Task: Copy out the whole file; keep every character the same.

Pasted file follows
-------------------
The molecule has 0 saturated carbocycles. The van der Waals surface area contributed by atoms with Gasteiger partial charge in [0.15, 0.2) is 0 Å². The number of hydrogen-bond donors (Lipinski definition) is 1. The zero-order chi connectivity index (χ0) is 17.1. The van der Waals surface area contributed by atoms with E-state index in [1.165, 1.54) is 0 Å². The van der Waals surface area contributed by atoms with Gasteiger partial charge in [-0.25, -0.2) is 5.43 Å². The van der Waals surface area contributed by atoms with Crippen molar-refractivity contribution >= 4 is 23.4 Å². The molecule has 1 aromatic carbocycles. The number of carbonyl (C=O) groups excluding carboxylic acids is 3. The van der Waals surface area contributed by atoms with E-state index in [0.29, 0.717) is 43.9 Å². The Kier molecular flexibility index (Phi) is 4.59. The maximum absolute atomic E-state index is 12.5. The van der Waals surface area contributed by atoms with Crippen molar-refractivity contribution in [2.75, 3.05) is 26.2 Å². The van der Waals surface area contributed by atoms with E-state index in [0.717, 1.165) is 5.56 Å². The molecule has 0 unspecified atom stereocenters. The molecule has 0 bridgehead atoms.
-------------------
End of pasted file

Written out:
The molecule has 0 saturated carbocycles. The van der Waals surface area contributed by atoms with Gasteiger partial charge in [0.15, 0.2) is 0 Å². The number of hydrogen-bond donors (Lipinski definition) is 1. The zero-order chi connectivity index (χ0) is 17.1. The van der Waals surface area contributed by atoms with E-state index in [1.165, 1.54) is 0 Å². The van der Waals surface area contributed by atoms with Gasteiger partial charge in [-0.25, -0.2) is 5.43 Å². The van der Waals surface area contributed by atoms with Crippen molar-refractivity contribution >= 4 is 23.4 Å². The molecule has 1 aromatic carbocycles. The number of carbonyl (C=O) groups excluding carboxylic acids is 3. The van der Waals surface area contributed by atoms with E-state index in [0.29, 0.717) is 43.9 Å². The Kier molecular flexibility index (Phi) is 4.59. The maximum absolute atomic E-state index is 12.5. The van der Waals surface area contributed by atoms with Crippen molar-refractivity contribution in [2.75, 3.05) is 26.2 Å². The van der Waals surface area contributed by atoms with E-state index in [0.717, 1.165) is 5.56 Å². The molecule has 0 unspecified atom stereocenters. The molecule has 0 bridgehead atoms.